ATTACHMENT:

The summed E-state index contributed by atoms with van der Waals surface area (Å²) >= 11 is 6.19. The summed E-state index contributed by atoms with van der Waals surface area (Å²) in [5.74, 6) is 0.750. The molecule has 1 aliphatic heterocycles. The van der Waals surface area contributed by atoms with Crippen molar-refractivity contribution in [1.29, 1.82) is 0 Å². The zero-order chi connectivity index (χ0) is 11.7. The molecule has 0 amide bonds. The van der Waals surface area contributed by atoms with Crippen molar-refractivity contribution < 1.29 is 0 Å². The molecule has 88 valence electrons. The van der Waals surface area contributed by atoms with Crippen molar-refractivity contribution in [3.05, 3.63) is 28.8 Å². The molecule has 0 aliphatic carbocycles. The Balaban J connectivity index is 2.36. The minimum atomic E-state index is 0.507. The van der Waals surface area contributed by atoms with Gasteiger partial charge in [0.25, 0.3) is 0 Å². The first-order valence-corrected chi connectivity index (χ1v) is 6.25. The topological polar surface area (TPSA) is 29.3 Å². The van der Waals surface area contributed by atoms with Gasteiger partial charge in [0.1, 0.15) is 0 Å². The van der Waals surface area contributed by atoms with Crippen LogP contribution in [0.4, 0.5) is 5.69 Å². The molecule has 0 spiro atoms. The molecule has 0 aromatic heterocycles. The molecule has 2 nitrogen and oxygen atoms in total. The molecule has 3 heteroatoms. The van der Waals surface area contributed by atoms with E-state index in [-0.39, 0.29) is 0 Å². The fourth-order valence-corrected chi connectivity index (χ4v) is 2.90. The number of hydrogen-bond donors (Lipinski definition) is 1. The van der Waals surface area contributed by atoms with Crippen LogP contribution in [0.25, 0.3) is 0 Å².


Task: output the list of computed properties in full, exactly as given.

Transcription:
The summed E-state index contributed by atoms with van der Waals surface area (Å²) >= 11 is 6.19. The summed E-state index contributed by atoms with van der Waals surface area (Å²) in [5.74, 6) is 0.750. The molecule has 1 aliphatic heterocycles. The van der Waals surface area contributed by atoms with Crippen molar-refractivity contribution in [1.29, 1.82) is 0 Å². The zero-order chi connectivity index (χ0) is 11.7. The molecule has 0 amide bonds. The van der Waals surface area contributed by atoms with Crippen molar-refractivity contribution < 1.29 is 0 Å². The molecule has 88 valence electrons. The van der Waals surface area contributed by atoms with Crippen molar-refractivity contribution in [3.05, 3.63) is 28.8 Å². The molecule has 0 aliphatic carbocycles. The Balaban J connectivity index is 2.36. The minimum atomic E-state index is 0.507. The van der Waals surface area contributed by atoms with Gasteiger partial charge in [0.25, 0.3) is 0 Å². The first-order valence-corrected chi connectivity index (χ1v) is 6.25. The topological polar surface area (TPSA) is 29.3 Å². The van der Waals surface area contributed by atoms with Gasteiger partial charge in [0.1, 0.15) is 0 Å². The van der Waals surface area contributed by atoms with Crippen LogP contribution in [0.4, 0.5) is 5.69 Å². The molecule has 0 spiro atoms. The molecule has 0 aromatic heterocycles. The molecule has 2 nitrogen and oxygen atoms in total. The molecule has 3 heteroatoms. The van der Waals surface area contributed by atoms with E-state index in [-0.39, 0.29) is 0 Å². The fourth-order valence-corrected chi connectivity index (χ4v) is 2.90. The number of hydrogen-bond donors (Lipinski definition) is 1. The van der Waals surface area contributed by atoms with Crippen LogP contribution in [0.25, 0.3) is 0 Å².